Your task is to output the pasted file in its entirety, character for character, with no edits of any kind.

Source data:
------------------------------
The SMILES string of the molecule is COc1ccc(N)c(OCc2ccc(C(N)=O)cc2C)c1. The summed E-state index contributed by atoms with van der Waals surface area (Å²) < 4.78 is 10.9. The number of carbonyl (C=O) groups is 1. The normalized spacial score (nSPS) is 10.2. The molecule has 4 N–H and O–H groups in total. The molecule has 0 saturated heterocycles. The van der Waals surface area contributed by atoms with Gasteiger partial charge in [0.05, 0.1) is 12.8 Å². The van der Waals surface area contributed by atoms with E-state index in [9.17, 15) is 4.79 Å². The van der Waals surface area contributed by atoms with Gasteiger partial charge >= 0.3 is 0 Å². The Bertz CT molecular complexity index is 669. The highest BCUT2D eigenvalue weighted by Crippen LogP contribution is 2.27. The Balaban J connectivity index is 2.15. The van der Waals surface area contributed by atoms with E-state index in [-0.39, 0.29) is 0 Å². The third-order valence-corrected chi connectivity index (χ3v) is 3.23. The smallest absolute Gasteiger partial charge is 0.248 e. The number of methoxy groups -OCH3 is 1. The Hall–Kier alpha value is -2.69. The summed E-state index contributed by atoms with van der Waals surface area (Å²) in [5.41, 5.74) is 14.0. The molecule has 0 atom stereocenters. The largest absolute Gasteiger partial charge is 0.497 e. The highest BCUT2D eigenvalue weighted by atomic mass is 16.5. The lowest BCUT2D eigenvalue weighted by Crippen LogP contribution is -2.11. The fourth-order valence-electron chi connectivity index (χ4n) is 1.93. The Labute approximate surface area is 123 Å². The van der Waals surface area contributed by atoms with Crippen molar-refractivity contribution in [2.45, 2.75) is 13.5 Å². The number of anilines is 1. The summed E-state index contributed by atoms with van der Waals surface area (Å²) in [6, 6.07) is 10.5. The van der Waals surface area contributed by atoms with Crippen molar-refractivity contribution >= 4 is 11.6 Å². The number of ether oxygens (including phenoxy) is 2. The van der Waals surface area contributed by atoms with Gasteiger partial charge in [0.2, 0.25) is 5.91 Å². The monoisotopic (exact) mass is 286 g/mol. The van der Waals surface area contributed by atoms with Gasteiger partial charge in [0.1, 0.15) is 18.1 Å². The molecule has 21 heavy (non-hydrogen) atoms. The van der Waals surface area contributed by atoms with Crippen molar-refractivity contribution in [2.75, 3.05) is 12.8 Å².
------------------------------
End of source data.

The SMILES string of the molecule is COc1ccc(N)c(OCc2ccc(C(N)=O)cc2C)c1. The summed E-state index contributed by atoms with van der Waals surface area (Å²) < 4.78 is 10.9. The number of carbonyl (C=O) groups is 1. The normalized spacial score (nSPS) is 10.2. The molecule has 4 N–H and O–H groups in total. The molecule has 0 saturated heterocycles. The van der Waals surface area contributed by atoms with Gasteiger partial charge in [0.05, 0.1) is 12.8 Å². The van der Waals surface area contributed by atoms with E-state index in [9.17, 15) is 4.79 Å². The van der Waals surface area contributed by atoms with Gasteiger partial charge >= 0.3 is 0 Å². The Bertz CT molecular complexity index is 669. The highest BCUT2D eigenvalue weighted by Crippen LogP contribution is 2.27. The Balaban J connectivity index is 2.15. The van der Waals surface area contributed by atoms with E-state index in [-0.39, 0.29) is 0 Å². The third-order valence-corrected chi connectivity index (χ3v) is 3.23. The smallest absolute Gasteiger partial charge is 0.248 e. The number of methoxy groups -OCH3 is 1. The Hall–Kier alpha value is -2.69. The summed E-state index contributed by atoms with van der Waals surface area (Å²) in [5.41, 5.74) is 14.0. The molecule has 0 atom stereocenters. The largest absolute Gasteiger partial charge is 0.497 e. The highest BCUT2D eigenvalue weighted by atomic mass is 16.5. The lowest BCUT2D eigenvalue weighted by Crippen LogP contribution is -2.11. The fourth-order valence-electron chi connectivity index (χ4n) is 1.93. The Labute approximate surface area is 123 Å². The van der Waals surface area contributed by atoms with Crippen molar-refractivity contribution in [2.45, 2.75) is 13.5 Å². The number of anilines is 1. The summed E-state index contributed by atoms with van der Waals surface area (Å²) in [6, 6.07) is 10.5. The van der Waals surface area contributed by atoms with Crippen molar-refractivity contribution >= 4 is 11.6 Å². The number of ether oxygens (including phenoxy) is 2. The van der Waals surface area contributed by atoms with Gasteiger partial charge in [0.2, 0.25) is 5.91 Å². The monoisotopic (exact) mass is 286 g/mol. The van der Waals surface area contributed by atoms with Gasteiger partial charge in [0.1, 0.15) is 18.1 Å². The molecule has 21 heavy (non-hydrogen) atoms. The van der Waals surface area contributed by atoms with Crippen molar-refractivity contribution in [2.75, 3.05) is 12.8 Å².